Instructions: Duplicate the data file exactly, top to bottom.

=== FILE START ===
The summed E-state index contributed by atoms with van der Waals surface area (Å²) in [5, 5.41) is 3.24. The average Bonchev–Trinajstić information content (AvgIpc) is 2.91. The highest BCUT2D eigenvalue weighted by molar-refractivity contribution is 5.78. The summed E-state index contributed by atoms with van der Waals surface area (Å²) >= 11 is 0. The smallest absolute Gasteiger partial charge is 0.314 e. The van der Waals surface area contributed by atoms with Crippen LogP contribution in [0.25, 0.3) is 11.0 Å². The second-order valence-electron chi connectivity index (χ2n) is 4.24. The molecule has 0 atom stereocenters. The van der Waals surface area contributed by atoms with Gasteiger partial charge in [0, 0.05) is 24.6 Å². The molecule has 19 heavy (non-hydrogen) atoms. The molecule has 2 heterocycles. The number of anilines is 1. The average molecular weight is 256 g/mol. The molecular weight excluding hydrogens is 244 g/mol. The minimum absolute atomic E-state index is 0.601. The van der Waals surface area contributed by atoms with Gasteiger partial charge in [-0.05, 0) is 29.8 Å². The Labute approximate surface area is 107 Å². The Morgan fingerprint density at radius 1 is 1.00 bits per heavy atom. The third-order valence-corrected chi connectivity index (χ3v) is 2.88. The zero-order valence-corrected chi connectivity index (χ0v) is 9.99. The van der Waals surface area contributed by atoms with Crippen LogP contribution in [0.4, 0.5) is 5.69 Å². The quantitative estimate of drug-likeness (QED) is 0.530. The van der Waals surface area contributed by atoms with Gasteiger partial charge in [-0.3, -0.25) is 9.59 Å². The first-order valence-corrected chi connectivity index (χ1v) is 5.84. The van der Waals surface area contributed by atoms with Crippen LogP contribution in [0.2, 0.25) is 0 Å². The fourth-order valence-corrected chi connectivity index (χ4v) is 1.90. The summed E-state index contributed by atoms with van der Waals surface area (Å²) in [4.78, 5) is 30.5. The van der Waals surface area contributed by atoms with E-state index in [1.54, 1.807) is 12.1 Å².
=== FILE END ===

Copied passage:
The summed E-state index contributed by atoms with van der Waals surface area (Å²) in [5, 5.41) is 3.24. The average Bonchev–Trinajstić information content (AvgIpc) is 2.91. The highest BCUT2D eigenvalue weighted by molar-refractivity contribution is 5.78. The summed E-state index contributed by atoms with van der Waals surface area (Å²) >= 11 is 0. The smallest absolute Gasteiger partial charge is 0.314 e. The van der Waals surface area contributed by atoms with Crippen LogP contribution in [0.25, 0.3) is 11.0 Å². The second-order valence-electron chi connectivity index (χ2n) is 4.24. The molecule has 0 atom stereocenters. The van der Waals surface area contributed by atoms with Gasteiger partial charge in [0, 0.05) is 24.6 Å². The molecule has 19 heavy (non-hydrogen) atoms. The molecule has 2 heterocycles. The number of anilines is 1. The average molecular weight is 256 g/mol. The molecular weight excluding hydrogens is 244 g/mol. The minimum absolute atomic E-state index is 0.601. The van der Waals surface area contributed by atoms with Gasteiger partial charge in [-0.05, 0) is 29.8 Å². The Labute approximate surface area is 107 Å². The Morgan fingerprint density at radius 1 is 1.00 bits per heavy atom. The third-order valence-corrected chi connectivity index (χ3v) is 2.88. The zero-order valence-corrected chi connectivity index (χ0v) is 9.99. The van der Waals surface area contributed by atoms with Crippen LogP contribution in [0.4, 0.5) is 5.69 Å². The quantitative estimate of drug-likeness (QED) is 0.530. The van der Waals surface area contributed by atoms with Gasteiger partial charge in [-0.3, -0.25) is 9.59 Å². The first-order valence-corrected chi connectivity index (χ1v) is 5.84. The van der Waals surface area contributed by atoms with Crippen LogP contribution in [0.2, 0.25) is 0 Å². The fourth-order valence-corrected chi connectivity index (χ4v) is 1.90. The summed E-state index contributed by atoms with van der Waals surface area (Å²) in [4.78, 5) is 30.5. The van der Waals surface area contributed by atoms with E-state index in [1.54, 1.807) is 12.1 Å².